Such case reports are encouraging enough to further investigate the effectiveness of extracorporeal liver support devices in the treatment of acute liver failure.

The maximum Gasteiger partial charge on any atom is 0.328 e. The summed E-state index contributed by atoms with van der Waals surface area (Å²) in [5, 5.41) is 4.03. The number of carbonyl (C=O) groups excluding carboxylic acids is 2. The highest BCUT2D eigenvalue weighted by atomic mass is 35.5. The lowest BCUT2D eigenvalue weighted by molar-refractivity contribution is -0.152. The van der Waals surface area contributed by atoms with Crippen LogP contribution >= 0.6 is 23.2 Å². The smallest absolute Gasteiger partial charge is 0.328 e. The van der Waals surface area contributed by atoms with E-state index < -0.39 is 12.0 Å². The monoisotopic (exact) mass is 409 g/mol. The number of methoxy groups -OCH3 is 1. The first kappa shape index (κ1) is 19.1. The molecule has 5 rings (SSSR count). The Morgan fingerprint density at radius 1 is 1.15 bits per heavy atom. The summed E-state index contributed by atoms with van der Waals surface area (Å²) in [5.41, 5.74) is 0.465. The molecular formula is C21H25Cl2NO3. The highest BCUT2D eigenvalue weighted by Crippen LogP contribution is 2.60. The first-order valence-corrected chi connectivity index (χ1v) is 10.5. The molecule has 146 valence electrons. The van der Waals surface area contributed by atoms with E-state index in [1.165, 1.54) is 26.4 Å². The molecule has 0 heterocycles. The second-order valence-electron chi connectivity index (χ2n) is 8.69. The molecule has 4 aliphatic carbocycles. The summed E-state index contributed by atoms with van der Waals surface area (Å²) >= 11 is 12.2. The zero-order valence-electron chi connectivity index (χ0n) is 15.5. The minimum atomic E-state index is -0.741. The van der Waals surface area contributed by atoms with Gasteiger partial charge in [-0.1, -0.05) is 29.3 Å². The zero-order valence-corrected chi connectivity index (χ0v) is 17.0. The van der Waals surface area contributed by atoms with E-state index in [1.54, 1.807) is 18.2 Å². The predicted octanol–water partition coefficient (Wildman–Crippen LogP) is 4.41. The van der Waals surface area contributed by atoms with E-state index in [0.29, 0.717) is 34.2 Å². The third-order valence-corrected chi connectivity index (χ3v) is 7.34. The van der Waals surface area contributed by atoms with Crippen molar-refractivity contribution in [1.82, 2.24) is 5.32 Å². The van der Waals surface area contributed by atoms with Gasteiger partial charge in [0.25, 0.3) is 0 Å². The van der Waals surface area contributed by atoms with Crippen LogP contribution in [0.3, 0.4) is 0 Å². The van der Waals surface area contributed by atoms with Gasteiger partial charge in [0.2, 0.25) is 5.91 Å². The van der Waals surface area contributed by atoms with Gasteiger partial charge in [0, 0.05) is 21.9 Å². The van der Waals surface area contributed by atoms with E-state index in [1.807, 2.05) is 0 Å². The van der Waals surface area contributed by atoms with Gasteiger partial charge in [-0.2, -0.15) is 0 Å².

Only few data exist, where MARS® or Prometheus® have prospectively been evaluated in their effectiveness of improving the condition or even survival rates in patients with acute liver failure. A multicentre study of 88 patients with acute liver failure showed that MARS® treatment led to a trend in improvement of survival rates after 6 months in acute liver failure (82.9 vs. 75.5%), but this did not reach statistical significance (5). At least, in this study, there was no increase in bleeding rates or other adverse events associated with MARS® (5). One limitation of this study is the fact that the median waiting time for high urgency liver transplantation after listing was only 16.2 h, which may preclude a significant effect, because the number and time of MARS® therapies was low (5). Some retrospective studies have been published, generally demonstrating a good effect of MARS®. In 45 patients with acute live failure, 80% survived, and 50% even without high urgency liver transplantation (6). Hepatic encephalopathy grade 3 or 4 was present in 44% of acute liver failure patients and it improved to grade 1.1 on average (6). The patients in this study were treated with 8–22 h-cycles of MARS® as long as clinical recovery occurred, or high urgency liver transplantation was performed (6). Another retrospective study compared 113 patients with acute liver failure treated with MARS® with 46 previous patients without MARS® (7). Of the MARS-treated patients 94% survived, whereas in the conventionally treated group, 77% (NS) survived (7). In the latter study, the patients of the MARS® group received a mean number of 2.9 (range 1–12) MARS® cycles with a mean duration of 15.2±4.6 h (SD) (7). The rate of recovery of the native liver was higher in the MARS®-treated group (49 vs. 17%) (7). Similarly, good results could be shown in 10 patients with acute liver failure after Amanita phalloides intoxication, of which all survived, and only one liver transplantation was necessary (8). The rate of spontaneous recovery from acute liver failure can possibly be increased by MARS®, as it has been shown in another series of 18 patients already listed for high urgency liver transplantation, in whom nine patients recovered without transplantation (9). In a French cohort of other patients with acute liver failure, the spontaneous rate of recovery from acute liver failure was only 19.3% (9). Three patients who had no spontaneous recovery of liver function died (one before, two after liver transplantation) (9). Again, it has been shown, that patients only have a benefit if at least 15 h of MARS® therapy are administered (9).